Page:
14. Expect that on some days it will be a big accomplishment if you take a shower.
15. Expect that everyday conversations will seem meaningless to you, and in fact, may make you angry.
16. Expect the grief to soften with time.
17. Expect your partner or spouse to grieve differently than you do.
18. Expect to feel raw, wounded, and heartbroken.
19. Expect that you will have little energy and less patience on some days.
20. Expect guilt.
21. Expect good days and bad days, and early in the grief you may have good hours and bad hours.
22. Expect to feel that there could not possibly be better days ahead (but there are).
23. Expect that people will not know what to say, and that some will say really stupid things.
24. Expect that you will never be quite the same as you were before, and recognize that it is okay to build from where you are now.
25. Expect to feel crazy at times (but you aren't)..
26. Expect to always love and remember your loved one.
27. Expect people to think you should be "over" your grief when you are right in the middle of it.
28. Expect to need support to get through this.
29. Expect that you will find things that make you smile again.
30. Expect not to know what to expect.
Friends, family and other people
Why pet loss needs to be taken seriously
The Waves Of Grief
As for grief, you'll find it comes in waves. When the ship is first wrecked, you're drowning, with wreckage all around you. Everything floating around you, reminds you of the beauty and the magnificence of the ship that was, and is no more. All you can do is float. You find some piece of the wreckage and you hang on for a while. Maybe it's some physical thing. Maybe it's a happy memory or a photograph. Maybe it's a person who is also floating. For a while, all you can do is float. Stay alive.
In the beginning, the waves are 100 feet tall and crash over you without mercy. They come 10 seconds apart and don't even give you time to catch your breath. All you can do is hang on and float. After a while, maybe weeks, maybe months, you'll find the waves are still 100 feet tall, but they come further apart. When they come, they still crash all over you and wipe you out but in between, you can breathe, you can function.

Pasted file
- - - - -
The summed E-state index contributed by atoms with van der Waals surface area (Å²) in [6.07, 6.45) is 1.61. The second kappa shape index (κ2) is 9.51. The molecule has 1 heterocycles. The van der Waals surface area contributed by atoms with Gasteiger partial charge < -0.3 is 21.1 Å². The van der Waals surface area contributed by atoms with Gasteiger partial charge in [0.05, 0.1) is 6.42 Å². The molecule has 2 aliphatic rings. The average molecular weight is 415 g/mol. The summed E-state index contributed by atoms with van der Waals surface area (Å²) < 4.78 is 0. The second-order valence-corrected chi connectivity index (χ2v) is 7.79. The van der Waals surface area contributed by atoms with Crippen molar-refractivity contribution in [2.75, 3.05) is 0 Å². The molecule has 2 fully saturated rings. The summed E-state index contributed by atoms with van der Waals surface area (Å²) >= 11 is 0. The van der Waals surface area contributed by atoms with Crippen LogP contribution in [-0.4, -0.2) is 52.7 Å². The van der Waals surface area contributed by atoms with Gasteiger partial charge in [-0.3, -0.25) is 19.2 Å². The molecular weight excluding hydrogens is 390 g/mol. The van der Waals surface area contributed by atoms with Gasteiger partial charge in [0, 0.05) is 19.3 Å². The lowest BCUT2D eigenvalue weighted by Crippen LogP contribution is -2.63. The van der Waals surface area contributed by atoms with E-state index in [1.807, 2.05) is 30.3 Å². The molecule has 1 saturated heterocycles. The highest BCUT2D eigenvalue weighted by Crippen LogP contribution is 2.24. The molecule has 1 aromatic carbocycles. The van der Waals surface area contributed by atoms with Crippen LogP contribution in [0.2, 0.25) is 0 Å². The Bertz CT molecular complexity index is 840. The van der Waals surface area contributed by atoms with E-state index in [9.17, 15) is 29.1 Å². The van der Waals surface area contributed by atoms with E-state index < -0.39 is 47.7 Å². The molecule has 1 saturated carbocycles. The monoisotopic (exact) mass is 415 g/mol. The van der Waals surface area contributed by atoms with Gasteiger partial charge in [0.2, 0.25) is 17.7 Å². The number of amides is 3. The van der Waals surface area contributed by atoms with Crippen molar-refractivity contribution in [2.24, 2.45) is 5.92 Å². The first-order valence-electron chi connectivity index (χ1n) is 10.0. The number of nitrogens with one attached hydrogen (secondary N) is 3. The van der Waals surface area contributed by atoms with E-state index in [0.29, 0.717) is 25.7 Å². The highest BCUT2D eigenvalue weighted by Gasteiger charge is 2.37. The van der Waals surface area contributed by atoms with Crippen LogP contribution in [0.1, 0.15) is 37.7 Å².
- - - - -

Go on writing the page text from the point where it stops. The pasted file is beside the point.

You never know what's going to trigger the grief. It might be a song or a picture but it can be just about anything...and the wave comes crashing. In between waves, there is life. Somewhere down the line, and it's different for everybody, you find that the waves are only 80 feet tall or 50 feet tall and while they still come, they come further apart. You can see them coming. An anniversary, a birthday, or Christmas. You can see it coming, for the most part, and prepare yourself and when it washes over you, you know that somehow you will, again, come out the other side. Soaking wet, sputtering, still hanging on to some tiny piece of the wreckage, but you'll come out.
Take it from someone who knows. The waves never stop coming, and somehow you don't really want them to but you learn that you'll survive them. Other waves will come and you'll survive them too. If you're lucky, you'll have lots of scars from lots of loves and lots of shipwrecks.
Adapted from GSnow
Why grief is not something you have to get over
I found the following two videos extremely helpful. So many people talk about ‘getting over grief’ and ‘moving on with your life’. These videos explain perfectly, why it isn’t that simple and does st have to be that way.
There isn’t a time limit on grief. You don’t ‘get over it’. The following video gives an explanation on how grief sits with us during our lifetime. Many thanks for taking the time to send me this Debbie. For more information please click on the link below
Nora McInerny Gives a Ted Talk about moving forward with grief. For more information please click on the link below
Grief - The Ball And The Box
Why you can’t just get over grief.....
There’s a box with a ball in it. And a pain button.
In the beginning, the ball is huge. You can’t move the box without the ball hitting the pain button. It rattles around on its own in there and hits the button over and over. You can’t control it – it just keeps hurting. Sometimes it seems unrelenting.
Over time, the ball gets smaller. It hits the button less and less but when it does, it hurts just as much. It’s better because you can function day to day more easily. But the downside is that the ball randomly hits that button when you least expect it.
For most people, the ball never really goes away. It might hit less and less and you have more time to recover between hits, unlike when the ball was still giant.
- Lauren Herschel December 30, 2017
Hanging on to grief-not wanting to let go of the pain
Along my journey of grief just after the one year anniversary of losing Mo, something changed. It was quite subtle but noticeable. I realised that I was was crying less often, and there were longer periods when I would find my mind occupied by thoughts other than Mo. In the times that I was thinking of Mo, doing things on her website or going on forums about the loss of horses, I wasn’t feeling as deeply upset.
’That’s good’, you would think. I felt just the opposite. It was quite terrifying, I hated it once realisation of the change crept in. I didn’t want to let go of the pain, the grief.....in letting it go I felt I was losing any connection that I had with Mo. Of course, the first thing I did was research, as always. Was this what happened to people? Did it mean I was forgetting her? Did it mean I never really loved her as much as I thought I did? The list of questions and panic went on. Eventually I stumbled across a website that really did explain it all and helped me feel much better about what was happening.